What is more revealing about that PNG Blogs item by Tugiri Reida about Massive Corruption in WP is that the people involved in that massive corruption in Western Province, reported in detail included Mrs Ruth Undi and Mr Wroxon Undi of Ialibu Pangia, and Mr Lohia Samuel of HanuaBada village, who, between them stole more than K7 Million from the people of Western Province. Tugiri Reida asked the question then in 2014, will Peter O’Neill prosecute Mrs Ruth “ Missing tooth” Undi and Mr Wroxon “Smiley” Undi, his relatives or protect them?

    Well it has become clear the PM made up his mind to intervene to ensure Ruth and Wroxon don’t get prosecuted by Damaru, to court or hold them accountable for Trust Funds they corruptly stole . He would probably say its not his job. Its the Police who are supposed to do that.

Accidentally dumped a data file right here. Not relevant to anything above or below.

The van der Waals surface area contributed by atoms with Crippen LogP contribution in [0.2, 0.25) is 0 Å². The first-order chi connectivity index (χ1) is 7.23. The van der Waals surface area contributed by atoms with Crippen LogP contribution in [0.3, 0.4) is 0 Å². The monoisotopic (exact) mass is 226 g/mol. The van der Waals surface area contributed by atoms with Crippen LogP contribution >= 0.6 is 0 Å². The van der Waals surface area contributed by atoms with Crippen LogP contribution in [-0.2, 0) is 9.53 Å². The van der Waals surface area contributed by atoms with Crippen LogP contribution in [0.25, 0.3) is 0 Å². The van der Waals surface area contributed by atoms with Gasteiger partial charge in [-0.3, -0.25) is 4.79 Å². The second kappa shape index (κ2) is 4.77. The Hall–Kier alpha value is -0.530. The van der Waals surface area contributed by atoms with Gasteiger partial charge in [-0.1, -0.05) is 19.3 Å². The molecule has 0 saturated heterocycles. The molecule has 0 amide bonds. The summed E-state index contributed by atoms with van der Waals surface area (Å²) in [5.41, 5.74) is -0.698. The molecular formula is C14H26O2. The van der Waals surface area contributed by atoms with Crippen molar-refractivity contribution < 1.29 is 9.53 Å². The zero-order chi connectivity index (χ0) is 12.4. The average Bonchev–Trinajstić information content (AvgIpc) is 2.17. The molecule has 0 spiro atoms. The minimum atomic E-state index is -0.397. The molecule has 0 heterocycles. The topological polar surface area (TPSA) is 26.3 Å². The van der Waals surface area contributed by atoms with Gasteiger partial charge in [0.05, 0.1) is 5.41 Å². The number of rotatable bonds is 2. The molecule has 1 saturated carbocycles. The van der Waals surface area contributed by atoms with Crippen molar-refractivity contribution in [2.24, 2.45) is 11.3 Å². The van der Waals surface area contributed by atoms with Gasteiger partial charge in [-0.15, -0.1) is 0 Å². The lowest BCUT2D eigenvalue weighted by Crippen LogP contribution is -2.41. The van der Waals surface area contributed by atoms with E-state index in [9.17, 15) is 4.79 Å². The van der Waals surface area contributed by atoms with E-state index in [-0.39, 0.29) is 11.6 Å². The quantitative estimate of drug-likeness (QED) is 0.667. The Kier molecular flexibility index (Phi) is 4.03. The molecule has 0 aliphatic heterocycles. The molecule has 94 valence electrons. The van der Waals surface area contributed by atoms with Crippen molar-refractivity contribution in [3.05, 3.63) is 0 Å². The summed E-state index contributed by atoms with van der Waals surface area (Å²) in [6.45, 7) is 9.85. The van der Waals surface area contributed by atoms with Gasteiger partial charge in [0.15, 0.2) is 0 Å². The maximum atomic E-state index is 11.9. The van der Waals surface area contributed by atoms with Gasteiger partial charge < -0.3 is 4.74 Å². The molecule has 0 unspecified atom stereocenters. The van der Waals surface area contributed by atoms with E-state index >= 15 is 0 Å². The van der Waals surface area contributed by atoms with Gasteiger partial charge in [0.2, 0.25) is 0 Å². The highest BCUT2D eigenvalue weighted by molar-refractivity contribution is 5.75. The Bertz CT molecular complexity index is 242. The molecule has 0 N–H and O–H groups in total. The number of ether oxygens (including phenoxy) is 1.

Mathew Damaru and his mob were part of the “Sweep” Team. They were the team who successfully prosecuted and jailed the former Governor Wobiro and his Provincial Administrator.

    It is highly unlikely that the Undis will be prosecuted and held accountable because, word on the street has it that, the former Chairman of the Sweep Team and Peter O’Steal have kissed and made up. That Damaru’s guns have been silenced in the process. The arrest warrant against the PM has been buried in unholy compromises. Everyone involved got paid out.

    Further word on the Street is that Wroxon Undi and Ruth Undi got to the Police Force with bags of cash to save themselves and one Mr Lohia Samuel from ever being prosecuted as a logical flow on from the jailing of Wobiro, Gumoi and May.